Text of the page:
Rae Stewart spoke out this week, as the inquiry concluded its main open evidence sessions. The final report is expected later this year.
Stewart explained his decision to share all public hearings with TV news channels, as well as to stream the content live on the internet.
He said: 'This has not happened before ... Any inquiry with a high a level of public interest in it is now going to have to consider whether it should be on TV and, at the very least, streamed on the internet so that people can have access to it.'
Stewart, also chief press officer at the Cabinet Office, added: 'I'm aware that I may have caused lots of problems for people setting up inquiries in the future. But long gone are the days where you just issue a press release. Let people have a look themselves - it's about active participation for the public. We have shown that it can be done.'
Top journalists praised the media operation. Garry Gibbon, political editor of Channel 4 News, told PRWeek: 'I've watched a few seasons change at different inquiries and the Iraq Inquiry is definitely one of the most user-friendly.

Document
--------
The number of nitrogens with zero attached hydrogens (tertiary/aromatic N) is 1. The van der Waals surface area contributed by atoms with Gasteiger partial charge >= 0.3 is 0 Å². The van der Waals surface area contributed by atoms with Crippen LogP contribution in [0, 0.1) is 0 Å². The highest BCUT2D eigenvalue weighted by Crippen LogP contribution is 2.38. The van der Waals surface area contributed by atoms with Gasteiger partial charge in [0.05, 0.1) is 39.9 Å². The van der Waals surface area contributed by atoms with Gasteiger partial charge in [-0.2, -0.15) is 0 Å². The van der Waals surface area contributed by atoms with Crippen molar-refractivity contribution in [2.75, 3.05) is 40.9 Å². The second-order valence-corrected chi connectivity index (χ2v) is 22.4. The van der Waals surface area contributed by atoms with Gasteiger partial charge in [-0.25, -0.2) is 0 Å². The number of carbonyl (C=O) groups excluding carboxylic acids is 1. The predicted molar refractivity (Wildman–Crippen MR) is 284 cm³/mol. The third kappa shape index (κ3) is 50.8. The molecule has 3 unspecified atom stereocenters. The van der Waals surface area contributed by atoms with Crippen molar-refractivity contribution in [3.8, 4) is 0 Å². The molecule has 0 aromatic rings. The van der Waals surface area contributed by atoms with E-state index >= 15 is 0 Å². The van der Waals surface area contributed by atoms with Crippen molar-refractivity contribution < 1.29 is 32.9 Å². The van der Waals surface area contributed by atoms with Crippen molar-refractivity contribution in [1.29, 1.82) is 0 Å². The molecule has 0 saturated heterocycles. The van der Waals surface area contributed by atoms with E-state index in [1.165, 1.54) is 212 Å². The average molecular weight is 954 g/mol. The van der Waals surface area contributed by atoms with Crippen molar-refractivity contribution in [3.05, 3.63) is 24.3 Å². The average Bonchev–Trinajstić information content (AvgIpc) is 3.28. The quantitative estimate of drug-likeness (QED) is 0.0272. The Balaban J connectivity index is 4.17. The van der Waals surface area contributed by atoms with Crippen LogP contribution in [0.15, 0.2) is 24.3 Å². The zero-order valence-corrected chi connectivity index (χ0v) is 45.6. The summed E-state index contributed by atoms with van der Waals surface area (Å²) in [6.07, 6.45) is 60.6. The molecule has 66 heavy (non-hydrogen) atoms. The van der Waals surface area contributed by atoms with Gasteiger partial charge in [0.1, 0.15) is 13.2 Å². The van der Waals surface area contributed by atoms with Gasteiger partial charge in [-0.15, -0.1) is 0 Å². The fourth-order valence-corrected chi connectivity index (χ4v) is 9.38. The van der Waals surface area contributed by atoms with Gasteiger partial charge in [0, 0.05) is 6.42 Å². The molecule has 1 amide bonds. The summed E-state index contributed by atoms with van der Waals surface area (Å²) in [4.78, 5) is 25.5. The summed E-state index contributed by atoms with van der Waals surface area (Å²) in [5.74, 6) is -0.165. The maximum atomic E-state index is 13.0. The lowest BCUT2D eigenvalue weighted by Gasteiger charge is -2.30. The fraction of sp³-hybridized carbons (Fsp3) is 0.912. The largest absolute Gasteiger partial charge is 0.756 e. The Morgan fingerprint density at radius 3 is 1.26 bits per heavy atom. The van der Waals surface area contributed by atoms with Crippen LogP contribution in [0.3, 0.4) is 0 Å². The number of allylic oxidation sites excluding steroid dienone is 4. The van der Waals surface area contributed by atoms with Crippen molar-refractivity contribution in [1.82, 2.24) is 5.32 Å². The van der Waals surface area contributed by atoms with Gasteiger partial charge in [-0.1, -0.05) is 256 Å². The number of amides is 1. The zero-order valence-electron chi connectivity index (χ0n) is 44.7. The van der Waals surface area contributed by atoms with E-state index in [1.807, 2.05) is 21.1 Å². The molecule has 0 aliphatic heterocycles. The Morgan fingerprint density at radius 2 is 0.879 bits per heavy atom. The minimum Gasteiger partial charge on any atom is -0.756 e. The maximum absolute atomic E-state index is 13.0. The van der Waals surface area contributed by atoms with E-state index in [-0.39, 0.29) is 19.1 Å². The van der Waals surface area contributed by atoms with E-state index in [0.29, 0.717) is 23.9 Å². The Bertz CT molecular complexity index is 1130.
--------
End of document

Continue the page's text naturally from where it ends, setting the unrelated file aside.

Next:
Operational information comes through with good notice, advice is dispensed with courtesy and effectiveness. The web broadcast is a great asset. It's a very good operation - other inquiries could learn from it.'
The media team also provided journalists with a live on-screen transcription of the hearings. Gibbon said: 'The transcription service is heroic.'
Meanwhile The Guardian's political correspondent Andrew Sparrow told how he made use of the video feed to successfully blog on all the main hearings.
However, Gibbon and other journalists said they were frustrated that certain official documents had not been made available during the inquiry.